Dokku is a self-hosted Platform-as-a-Service (PaaS) that offers a compelling alternative to popular PaaS solutions like Heroku. With built-in support for Linux containers, deploying an application on Dokku is straightforward. However, there is a lesser-known deployment method that involves sending a build artifact, such as a JAR package for Java apps, directly to Dokku.
For React Native mobile apps targeting Android and iOS, an easy way to setup its continuous integration is to take advantage of Actions, an automation workflow service provided by GitHub. Even better, for open-source projects, GitHub Action offers unlimited free running minutes (at the time of this writing).
Thanks to the complete GitHub Actions for MSYS2, it is easier than ever to construct a continuous integration setup for building with compilers and toolchains which can run on MSYS2.
When working on command-line utilities which can be useful for various platforms, from Windows on x86 to Linux on MIPS, the existence of a cross-compilation is highly attractive. A number of different binaries can be constructed conveniently from a single, typically powerful host system.
Even though Ubuntu/Debian is equipped with its legendary powerful package manager, dpkg, in some cases, it is still beneficial to take advantage of Nix, a purely functional package manager.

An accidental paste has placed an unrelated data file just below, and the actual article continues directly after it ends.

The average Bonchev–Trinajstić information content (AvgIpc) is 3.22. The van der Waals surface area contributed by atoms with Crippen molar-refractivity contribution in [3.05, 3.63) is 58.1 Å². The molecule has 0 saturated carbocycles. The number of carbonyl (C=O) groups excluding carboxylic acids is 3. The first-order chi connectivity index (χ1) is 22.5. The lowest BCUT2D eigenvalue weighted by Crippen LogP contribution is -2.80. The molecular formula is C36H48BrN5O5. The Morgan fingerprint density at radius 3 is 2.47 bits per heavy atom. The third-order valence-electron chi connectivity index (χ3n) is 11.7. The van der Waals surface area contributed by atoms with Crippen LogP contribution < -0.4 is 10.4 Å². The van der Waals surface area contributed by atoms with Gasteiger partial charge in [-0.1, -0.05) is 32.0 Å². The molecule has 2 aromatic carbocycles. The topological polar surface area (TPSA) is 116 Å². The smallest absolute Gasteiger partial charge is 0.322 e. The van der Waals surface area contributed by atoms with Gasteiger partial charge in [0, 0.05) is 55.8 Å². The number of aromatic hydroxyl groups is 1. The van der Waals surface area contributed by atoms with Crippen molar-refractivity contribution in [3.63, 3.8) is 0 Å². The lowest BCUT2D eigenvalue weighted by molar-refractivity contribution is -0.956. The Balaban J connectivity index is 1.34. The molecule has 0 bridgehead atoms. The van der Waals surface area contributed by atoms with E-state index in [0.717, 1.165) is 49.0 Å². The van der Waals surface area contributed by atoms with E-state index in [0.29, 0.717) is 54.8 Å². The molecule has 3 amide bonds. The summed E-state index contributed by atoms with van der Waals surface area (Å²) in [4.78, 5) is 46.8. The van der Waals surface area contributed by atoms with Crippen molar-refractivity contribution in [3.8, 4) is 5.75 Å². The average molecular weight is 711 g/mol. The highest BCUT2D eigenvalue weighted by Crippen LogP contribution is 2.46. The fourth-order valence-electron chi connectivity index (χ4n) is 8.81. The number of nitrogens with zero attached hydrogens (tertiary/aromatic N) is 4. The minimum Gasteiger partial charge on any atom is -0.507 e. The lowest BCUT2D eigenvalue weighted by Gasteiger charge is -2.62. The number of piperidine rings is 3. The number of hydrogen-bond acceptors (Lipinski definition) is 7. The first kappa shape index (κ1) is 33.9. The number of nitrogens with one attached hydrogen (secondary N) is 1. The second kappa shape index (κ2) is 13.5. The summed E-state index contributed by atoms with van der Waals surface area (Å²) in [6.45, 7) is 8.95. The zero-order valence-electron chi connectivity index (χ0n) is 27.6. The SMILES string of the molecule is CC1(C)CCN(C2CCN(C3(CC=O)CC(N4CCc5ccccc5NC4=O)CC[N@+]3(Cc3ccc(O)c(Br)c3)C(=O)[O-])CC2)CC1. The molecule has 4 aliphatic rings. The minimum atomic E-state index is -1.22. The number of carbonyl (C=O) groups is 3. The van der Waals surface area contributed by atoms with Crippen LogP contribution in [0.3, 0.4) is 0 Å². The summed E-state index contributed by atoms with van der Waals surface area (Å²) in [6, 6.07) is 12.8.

Your little Firebase project is getting bigger every day? Never underestimate the need to establish a solid and firm integration tests from the get go.
For a blog hosted with Firebase Hosting, it turns out that a little search box is fairly easy to implement by using Cloud Functions for Firebase.
After using Azure DevOps for a while, I am totally sold on its Auto Complete feature for pull requests. While it does not apply universally, I do believe that any development process should be at the level where merging pull requests, or generalizing it, integrating all forms of contribution, should be as automatic and as hassle-free as possible.
Thanks to the MSYS2 project, now there is an easy way to utilize Clang to build C/C++ application on Windows. This works equally well for both 32-bit and 64-bit programs.
Developing cross-platform applications presents a major challenge:, how to ensure that every commit does not break some combinations of operating systems and CPU architectures. Fortunately, thanks an array of online services and open-source tools, this challenge becomes easier to tackle.
Now that WSL 2 packs a true Linux kernel and supports Linux containers (via Docker), it can be a perfect setup to perform application cross compilations.
WebAssembly is getting more popular than ever. The use of WebAssembly outside the confinement of a web browser also starts to gain traction, as evidenced from projects such as WebAssembly Interface. Understanding the memory model of WebAssembly will be important in order to fully comprehend its power as well as its constraints.
React Native emerged as a popular framework to build Android and iOS applications from a single code base. Verification of React Native apps during the development phase is not always easy, but thanks to a host of managed services, the CI/CD process can be simplified a lot.